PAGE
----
A New Weapon In My Arsenal: Using the Outline to Minimize Passive Voice

          Okay, you’re probably thinking I must have been living under a rock. No, it’s not as if I just heard about the outline and all of its values. It’s just that I’m the artsy type. You know, the don’t like to be boxed in, don’t like rules, don’t like to be limited type? That would be fine, and I could continue flying (writing) by the seat of my pants in my own little artsy world if I didn’t have this teensie weensie problem.  What do you get when you cross an organized, rational mind with an artsy type? Here it comes. I’m also OCD.  There. I said it. Just a tad, but acknowledging the problem is what? Is it 9/10 of solving it? I doubt that, but…wait a minute. I just gave everyone an example of why I need an outline. I’m supposed to be talking about my outline and here I am over in artsy type world talking about OCD.  Maybe if I don’t say it so loud it won’t be so annoying. Okay, … right, the outline. Here we go.

          There are several types of outlines, ranging from very detailed to signposts to notes. Since I’m already so resistant (kind of an all or nothing kind of gal, too), I’ve developed one that fits my style. It’s just detailed enough to meet my needs, but it doesn’t encumber me or require that I redo it too often. There’s lots of room to move and still stick to my outline.

          I start by listing the main and supporting characters across the top of the page just beneath the title and working blurb. This way I have the main plot, conflict, and enough characterization to get me going. You can use a chart, but I use a family-tree-like web since I’m used to using those in counseling and therapy. Next, I create a vertical line down the remainder of the page leaving enough room for me to type or scribble notes on the right side of the page. The left side of the vertical line is used to jot down main plot points for each scene and chapter, leaving space at the end of each to add or write questions or things I still need to work out.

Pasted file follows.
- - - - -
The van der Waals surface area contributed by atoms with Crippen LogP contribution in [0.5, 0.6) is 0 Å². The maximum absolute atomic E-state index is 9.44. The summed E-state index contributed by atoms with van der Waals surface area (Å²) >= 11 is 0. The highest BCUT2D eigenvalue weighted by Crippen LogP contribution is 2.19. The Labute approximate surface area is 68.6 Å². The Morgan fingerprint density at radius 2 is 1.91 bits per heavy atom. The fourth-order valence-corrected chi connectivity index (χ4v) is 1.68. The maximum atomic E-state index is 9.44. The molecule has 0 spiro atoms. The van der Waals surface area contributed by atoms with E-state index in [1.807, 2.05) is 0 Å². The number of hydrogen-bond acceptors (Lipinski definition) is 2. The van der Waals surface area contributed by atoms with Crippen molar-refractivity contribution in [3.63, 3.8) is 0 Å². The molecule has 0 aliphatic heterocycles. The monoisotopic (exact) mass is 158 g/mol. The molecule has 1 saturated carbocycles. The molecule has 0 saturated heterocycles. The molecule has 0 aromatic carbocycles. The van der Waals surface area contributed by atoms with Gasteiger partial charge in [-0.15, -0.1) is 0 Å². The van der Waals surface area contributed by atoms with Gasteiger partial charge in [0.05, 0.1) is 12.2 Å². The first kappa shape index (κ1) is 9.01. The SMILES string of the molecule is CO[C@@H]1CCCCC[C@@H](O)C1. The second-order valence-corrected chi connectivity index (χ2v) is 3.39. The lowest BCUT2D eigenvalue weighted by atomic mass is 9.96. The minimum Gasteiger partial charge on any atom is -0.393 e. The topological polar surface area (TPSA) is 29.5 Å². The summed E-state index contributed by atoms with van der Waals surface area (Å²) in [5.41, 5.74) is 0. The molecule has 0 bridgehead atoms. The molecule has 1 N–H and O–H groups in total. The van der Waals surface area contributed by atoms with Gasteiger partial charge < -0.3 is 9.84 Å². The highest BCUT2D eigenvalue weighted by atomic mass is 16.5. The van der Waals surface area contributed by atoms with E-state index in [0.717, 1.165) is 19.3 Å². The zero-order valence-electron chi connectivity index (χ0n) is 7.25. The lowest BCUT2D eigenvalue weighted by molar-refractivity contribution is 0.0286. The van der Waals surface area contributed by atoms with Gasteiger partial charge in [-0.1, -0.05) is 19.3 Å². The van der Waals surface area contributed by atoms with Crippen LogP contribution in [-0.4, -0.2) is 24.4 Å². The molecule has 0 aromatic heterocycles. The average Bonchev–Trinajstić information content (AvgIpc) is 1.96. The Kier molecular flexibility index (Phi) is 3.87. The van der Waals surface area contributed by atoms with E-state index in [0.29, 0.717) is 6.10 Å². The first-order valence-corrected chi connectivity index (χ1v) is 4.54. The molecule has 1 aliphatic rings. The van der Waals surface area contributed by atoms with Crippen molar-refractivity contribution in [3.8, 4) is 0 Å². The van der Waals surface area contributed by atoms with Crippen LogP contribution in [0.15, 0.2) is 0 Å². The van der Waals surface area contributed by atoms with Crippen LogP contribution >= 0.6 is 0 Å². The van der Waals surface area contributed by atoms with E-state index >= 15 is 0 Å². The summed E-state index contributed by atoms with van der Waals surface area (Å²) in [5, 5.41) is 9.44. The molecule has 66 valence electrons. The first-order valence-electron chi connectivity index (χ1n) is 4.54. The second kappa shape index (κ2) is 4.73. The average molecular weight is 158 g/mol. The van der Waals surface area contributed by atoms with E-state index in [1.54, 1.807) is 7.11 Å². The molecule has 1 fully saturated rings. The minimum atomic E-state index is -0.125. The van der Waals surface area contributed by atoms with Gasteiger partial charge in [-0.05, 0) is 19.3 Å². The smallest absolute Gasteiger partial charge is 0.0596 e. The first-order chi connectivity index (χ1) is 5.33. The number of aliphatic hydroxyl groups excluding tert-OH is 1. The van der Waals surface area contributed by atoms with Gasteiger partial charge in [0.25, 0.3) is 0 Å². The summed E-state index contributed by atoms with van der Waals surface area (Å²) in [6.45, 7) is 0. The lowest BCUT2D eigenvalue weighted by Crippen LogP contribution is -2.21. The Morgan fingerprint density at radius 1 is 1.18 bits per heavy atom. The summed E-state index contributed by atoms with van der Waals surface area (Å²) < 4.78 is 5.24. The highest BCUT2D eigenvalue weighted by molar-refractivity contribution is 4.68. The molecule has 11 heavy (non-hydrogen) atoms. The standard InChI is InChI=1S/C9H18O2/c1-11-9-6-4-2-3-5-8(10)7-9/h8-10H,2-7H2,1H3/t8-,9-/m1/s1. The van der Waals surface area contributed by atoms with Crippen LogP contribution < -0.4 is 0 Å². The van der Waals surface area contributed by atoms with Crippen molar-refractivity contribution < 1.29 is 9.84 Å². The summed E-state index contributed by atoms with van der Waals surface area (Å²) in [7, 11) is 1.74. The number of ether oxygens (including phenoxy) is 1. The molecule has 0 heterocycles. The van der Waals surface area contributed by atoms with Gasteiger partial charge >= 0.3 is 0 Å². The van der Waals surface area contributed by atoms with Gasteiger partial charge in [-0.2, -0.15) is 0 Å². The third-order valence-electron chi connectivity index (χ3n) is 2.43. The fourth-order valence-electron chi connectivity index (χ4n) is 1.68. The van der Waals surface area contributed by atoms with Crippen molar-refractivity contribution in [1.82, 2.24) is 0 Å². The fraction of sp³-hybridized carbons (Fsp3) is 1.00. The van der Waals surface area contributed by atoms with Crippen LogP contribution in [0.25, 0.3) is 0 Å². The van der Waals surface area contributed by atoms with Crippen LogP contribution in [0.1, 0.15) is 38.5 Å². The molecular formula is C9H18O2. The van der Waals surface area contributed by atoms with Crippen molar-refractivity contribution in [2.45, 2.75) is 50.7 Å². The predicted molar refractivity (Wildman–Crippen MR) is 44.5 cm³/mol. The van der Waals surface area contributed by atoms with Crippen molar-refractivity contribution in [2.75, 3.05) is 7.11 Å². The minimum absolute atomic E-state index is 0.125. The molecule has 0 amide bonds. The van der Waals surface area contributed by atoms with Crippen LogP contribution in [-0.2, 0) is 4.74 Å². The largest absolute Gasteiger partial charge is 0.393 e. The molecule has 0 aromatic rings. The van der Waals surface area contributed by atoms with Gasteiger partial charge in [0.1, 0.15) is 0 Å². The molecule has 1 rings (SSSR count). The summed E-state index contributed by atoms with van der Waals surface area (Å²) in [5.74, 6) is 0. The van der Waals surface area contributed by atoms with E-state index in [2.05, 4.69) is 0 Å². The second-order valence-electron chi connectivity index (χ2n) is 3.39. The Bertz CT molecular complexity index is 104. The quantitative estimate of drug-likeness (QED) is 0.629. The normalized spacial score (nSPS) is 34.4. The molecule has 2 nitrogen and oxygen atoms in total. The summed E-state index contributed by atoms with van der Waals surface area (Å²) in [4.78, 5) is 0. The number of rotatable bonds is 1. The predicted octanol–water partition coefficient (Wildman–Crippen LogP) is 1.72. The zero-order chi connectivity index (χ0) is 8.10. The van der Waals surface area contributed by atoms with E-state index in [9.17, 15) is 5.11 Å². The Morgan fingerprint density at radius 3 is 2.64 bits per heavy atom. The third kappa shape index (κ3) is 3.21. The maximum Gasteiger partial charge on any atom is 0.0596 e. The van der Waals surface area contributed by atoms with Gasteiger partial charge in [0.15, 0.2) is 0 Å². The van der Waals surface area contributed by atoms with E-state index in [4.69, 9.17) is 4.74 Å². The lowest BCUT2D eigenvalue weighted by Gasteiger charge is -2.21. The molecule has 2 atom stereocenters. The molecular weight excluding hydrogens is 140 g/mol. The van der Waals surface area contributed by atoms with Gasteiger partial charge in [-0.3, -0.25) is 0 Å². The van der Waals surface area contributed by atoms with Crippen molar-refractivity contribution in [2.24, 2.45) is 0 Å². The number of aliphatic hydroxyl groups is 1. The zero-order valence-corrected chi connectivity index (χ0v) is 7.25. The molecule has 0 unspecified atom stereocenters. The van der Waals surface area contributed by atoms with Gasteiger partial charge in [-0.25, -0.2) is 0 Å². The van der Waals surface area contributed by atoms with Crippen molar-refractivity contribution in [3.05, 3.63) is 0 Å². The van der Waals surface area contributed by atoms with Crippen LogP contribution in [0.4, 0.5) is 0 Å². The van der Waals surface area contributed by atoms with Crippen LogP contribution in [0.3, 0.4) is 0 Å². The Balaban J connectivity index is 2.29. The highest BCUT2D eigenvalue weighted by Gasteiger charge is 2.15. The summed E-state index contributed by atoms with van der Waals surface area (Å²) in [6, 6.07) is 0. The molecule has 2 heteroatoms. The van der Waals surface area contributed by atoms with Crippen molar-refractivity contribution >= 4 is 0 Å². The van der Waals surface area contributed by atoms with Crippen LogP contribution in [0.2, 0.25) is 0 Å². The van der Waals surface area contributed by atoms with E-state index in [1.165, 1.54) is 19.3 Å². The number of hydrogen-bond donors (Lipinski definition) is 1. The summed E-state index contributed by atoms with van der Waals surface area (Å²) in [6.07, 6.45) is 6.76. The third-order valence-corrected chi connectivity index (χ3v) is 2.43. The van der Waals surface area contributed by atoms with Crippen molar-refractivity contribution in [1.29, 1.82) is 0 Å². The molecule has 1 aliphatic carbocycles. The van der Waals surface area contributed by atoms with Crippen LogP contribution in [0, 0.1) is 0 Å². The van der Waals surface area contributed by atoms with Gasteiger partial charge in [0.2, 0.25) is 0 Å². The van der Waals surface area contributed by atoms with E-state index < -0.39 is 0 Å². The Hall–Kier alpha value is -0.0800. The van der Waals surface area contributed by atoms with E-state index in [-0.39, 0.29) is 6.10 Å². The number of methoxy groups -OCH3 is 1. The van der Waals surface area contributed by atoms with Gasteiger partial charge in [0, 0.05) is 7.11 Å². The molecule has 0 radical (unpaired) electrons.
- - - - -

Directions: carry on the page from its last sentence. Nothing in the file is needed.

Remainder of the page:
Along the way, I highlight the main plot points and estimate how many pages each scene and chapter will take. This way, I have an estimate of how long the story will be and how long it will take me to complete the first draft.

          This is a big decision for me – coming to the realization and finally admitting that I will be more productive using an outline. Now, for those of you who are die-hard pantsers, or maybe you’d just like to tweek your outline skills or try a new one, here’s a good resource for outlines in general. I posted a few more below. Happy, prolific writing J

http://www.advancedfictionwriting.com/art/snowflake.php - Randy Ingermansson’s “Snowflake” method

http://www.ehow.com/how_4536804_outline-writing-novel.html - Karen Silvestri - very practical, down to earth

http://www.how-to-write-a-book-now.com/writing-an-outline.html - Glen C. Strathy – quite a bit more in-depth and detailed, but figured I should include at least one of these



Cherie Reich said…
I like your outlining ideas and making them fit you. For longer works, outlines can definitely help out, but I'm more of a plotter. :)
Dariel Raye said…
Right now, the outline is helping me flesh-out my plot points, too. It's the whole series thing that's got me nervous enough to create an outline :-) I'm definitely a pantser at heart!
Rod Tyson said…
Love this article - I have been a 'pantser' but am gathering tools/ methods to become a lot more organised. Sometimes the pantser method just fired off creativity, but I find if you wrote an entire novel that way it takes longer than it could if you were more organised.
I agree with Dariel's points too- writing a series forces you to become more organised.